Nick Maimone’s remarkable run of luck seen in last week’s telecast finally ended. He raised to 480,000 with , only to have Buchman call in the small blind with . The flop of 8-10-J brought a check from Buchman, a bet of 900,000 from Maimone and a check-raise all-in by Buchman. Maimone called with his double belly-buster straight draw, but a jack on the turn and a queen on the river sealed his fate, and he was gone in 15th place.
Antoine Saout was soon all-in for his tournament life. He raised to 550,000 with , which Begleiter called with pocket sevens. The flop was 8-3-8, and Begleiter checked. Saout bet 650,000 and Begleiter check-raised to 1.5 million, whereupon Saout went all-in!!! Begleiter considered the situation, and announced to the table that he thought Saout had either A-K or A-Q, but that he had been playing with Saout, and he hadn’t yet seen Saout show down anything but a big hand in this type of situation. He folded, Saout showed the bluff, and Begleiter slugged him in the shoulder, then realized what he had done and quickly offered his hand after Saout winced in surprise and a bit of pain. Saout then won a race against Akenhead with pocket eights against the Englishman’s A-K, putting Saout in good position to make the final table, but leaving Akenhead in jeopardy with a very short stack.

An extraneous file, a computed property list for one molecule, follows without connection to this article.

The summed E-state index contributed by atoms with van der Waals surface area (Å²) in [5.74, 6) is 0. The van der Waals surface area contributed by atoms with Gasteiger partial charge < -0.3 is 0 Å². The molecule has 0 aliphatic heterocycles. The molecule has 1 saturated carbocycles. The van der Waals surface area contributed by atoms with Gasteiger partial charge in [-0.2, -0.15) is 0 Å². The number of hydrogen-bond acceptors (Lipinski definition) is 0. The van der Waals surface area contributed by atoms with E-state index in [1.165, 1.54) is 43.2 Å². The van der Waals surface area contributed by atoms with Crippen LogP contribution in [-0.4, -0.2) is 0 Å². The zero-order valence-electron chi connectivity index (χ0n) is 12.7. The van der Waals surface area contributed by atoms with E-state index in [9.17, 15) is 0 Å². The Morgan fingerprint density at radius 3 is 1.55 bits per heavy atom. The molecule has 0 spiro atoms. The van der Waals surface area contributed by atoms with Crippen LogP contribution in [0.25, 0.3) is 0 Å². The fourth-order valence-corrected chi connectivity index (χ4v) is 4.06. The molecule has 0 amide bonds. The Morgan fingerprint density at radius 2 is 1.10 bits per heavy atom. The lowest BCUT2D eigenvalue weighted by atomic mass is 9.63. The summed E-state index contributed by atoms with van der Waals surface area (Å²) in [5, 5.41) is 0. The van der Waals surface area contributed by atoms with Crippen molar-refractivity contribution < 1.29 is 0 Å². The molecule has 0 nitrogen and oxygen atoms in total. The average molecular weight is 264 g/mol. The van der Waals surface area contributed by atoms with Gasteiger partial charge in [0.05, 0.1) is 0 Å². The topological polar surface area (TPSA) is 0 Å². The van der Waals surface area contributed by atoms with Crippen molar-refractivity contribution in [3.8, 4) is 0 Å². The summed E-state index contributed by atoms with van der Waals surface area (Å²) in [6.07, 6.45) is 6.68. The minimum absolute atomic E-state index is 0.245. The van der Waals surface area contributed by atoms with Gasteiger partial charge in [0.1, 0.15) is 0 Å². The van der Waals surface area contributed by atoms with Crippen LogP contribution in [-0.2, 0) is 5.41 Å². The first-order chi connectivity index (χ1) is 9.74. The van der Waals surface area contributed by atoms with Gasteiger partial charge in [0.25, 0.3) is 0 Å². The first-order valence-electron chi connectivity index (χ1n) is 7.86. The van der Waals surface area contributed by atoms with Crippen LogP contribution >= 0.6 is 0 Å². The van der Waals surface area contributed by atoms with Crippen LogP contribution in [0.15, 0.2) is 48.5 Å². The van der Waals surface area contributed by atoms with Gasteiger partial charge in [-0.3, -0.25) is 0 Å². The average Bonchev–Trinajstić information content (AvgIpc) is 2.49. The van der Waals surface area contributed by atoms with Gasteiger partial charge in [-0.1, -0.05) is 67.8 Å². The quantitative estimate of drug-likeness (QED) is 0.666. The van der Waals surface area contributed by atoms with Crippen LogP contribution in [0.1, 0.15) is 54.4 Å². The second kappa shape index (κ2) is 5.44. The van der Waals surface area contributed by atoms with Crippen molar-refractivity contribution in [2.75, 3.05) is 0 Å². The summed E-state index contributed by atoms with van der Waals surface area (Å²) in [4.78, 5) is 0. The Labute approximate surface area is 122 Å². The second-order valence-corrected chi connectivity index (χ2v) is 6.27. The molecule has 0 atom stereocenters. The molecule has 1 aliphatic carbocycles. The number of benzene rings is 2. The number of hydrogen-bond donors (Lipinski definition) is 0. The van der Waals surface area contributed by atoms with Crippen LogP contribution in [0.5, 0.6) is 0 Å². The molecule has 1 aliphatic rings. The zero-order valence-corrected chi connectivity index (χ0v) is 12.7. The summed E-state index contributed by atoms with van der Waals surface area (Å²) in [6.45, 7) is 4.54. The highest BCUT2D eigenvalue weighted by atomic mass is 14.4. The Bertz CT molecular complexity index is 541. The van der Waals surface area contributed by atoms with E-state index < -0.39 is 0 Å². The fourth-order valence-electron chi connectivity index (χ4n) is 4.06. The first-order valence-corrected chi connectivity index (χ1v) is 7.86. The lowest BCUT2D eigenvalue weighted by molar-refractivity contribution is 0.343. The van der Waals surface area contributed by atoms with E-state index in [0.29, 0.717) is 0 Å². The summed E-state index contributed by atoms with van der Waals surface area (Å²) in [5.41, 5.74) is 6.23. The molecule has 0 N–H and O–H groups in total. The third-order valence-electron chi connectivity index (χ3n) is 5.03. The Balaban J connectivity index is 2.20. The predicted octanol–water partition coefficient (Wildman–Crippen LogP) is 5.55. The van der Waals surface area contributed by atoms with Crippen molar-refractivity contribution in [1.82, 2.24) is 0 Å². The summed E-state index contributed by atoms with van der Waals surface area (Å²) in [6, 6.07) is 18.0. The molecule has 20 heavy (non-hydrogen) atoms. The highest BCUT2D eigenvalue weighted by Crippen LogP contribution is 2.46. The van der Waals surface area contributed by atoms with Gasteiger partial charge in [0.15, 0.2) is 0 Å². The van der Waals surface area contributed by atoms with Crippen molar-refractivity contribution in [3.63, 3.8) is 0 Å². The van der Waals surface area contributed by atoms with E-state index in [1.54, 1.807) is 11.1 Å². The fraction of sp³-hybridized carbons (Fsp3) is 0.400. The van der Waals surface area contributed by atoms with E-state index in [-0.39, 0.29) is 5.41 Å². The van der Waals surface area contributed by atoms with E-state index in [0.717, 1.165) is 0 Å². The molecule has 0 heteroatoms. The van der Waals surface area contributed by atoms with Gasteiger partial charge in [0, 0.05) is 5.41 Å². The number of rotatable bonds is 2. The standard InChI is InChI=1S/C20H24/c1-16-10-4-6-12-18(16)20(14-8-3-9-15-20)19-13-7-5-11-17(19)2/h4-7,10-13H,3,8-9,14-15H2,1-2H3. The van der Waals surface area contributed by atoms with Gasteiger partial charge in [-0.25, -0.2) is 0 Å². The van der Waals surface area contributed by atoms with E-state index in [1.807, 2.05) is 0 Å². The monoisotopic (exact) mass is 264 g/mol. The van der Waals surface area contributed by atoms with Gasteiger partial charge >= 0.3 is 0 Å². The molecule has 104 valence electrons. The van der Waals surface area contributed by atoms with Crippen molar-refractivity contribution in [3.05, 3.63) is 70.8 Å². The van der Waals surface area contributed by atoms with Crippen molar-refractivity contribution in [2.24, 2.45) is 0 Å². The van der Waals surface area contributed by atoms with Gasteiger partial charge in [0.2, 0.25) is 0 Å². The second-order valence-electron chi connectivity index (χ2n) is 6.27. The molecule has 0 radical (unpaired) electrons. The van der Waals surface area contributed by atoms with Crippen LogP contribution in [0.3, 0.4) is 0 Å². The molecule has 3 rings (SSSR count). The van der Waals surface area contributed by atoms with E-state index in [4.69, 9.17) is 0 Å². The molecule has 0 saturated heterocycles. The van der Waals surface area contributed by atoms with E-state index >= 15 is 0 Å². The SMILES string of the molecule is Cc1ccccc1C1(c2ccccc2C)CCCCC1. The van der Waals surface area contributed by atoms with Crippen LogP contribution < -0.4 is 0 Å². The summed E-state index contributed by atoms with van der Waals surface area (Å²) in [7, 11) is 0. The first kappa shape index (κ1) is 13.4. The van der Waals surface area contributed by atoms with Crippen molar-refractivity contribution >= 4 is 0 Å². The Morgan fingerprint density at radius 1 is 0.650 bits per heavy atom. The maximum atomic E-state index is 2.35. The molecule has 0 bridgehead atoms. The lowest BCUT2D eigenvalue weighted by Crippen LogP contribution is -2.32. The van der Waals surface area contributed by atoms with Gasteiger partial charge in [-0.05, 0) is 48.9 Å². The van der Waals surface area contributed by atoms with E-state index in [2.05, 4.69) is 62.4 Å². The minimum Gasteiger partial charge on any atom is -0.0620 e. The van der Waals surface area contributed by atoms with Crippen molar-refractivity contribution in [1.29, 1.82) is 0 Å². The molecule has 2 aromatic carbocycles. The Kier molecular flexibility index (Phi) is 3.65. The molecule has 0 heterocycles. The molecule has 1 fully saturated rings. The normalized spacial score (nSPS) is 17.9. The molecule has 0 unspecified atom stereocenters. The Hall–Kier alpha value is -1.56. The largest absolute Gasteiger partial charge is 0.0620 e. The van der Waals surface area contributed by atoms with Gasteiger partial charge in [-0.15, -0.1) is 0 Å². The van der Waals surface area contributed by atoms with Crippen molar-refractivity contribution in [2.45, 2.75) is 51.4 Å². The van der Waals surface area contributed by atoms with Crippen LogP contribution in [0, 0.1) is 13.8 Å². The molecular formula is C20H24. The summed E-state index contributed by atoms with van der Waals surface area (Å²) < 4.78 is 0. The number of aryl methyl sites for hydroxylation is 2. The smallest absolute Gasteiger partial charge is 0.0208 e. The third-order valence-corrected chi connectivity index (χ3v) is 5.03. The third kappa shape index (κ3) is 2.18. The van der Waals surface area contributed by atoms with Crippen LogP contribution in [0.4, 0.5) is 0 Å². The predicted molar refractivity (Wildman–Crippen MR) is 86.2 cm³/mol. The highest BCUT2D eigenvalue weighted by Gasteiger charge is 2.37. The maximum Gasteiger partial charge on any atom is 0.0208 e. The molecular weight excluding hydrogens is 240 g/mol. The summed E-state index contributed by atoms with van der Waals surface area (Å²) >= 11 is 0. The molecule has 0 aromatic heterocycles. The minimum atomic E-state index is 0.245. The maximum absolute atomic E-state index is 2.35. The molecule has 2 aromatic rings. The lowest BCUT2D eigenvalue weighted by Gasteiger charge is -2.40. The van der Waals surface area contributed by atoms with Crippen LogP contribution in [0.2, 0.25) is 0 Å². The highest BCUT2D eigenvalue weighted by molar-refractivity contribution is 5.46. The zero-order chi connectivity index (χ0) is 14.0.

Akenhead was soon all-in with K-Q offsuit against Jamie Robbins’ pocket aces. He screamed out “ONE TIME!”, and promptly flopped K-J-Q, which, combined with a 7 on the turn and a 5 on the river, cracked the aces and kept Akenhead alive.
Ben Lamb went out in 14th when he called Jeff Shulman with . Unfortunately, Shulman had A-K, and when a king came on the flop, Lamb was summarily knocked out.
Joe Cada was the next one to have aces cracked, when Jamie Robbins, all-in for his tournament life with a severely short stack and pocket tens, caught the miracle two-outer on the river. This was followed by James Calderaro going out in 13th, when his K-J didn’t improve against Kevin Schaffel’s pair of tens.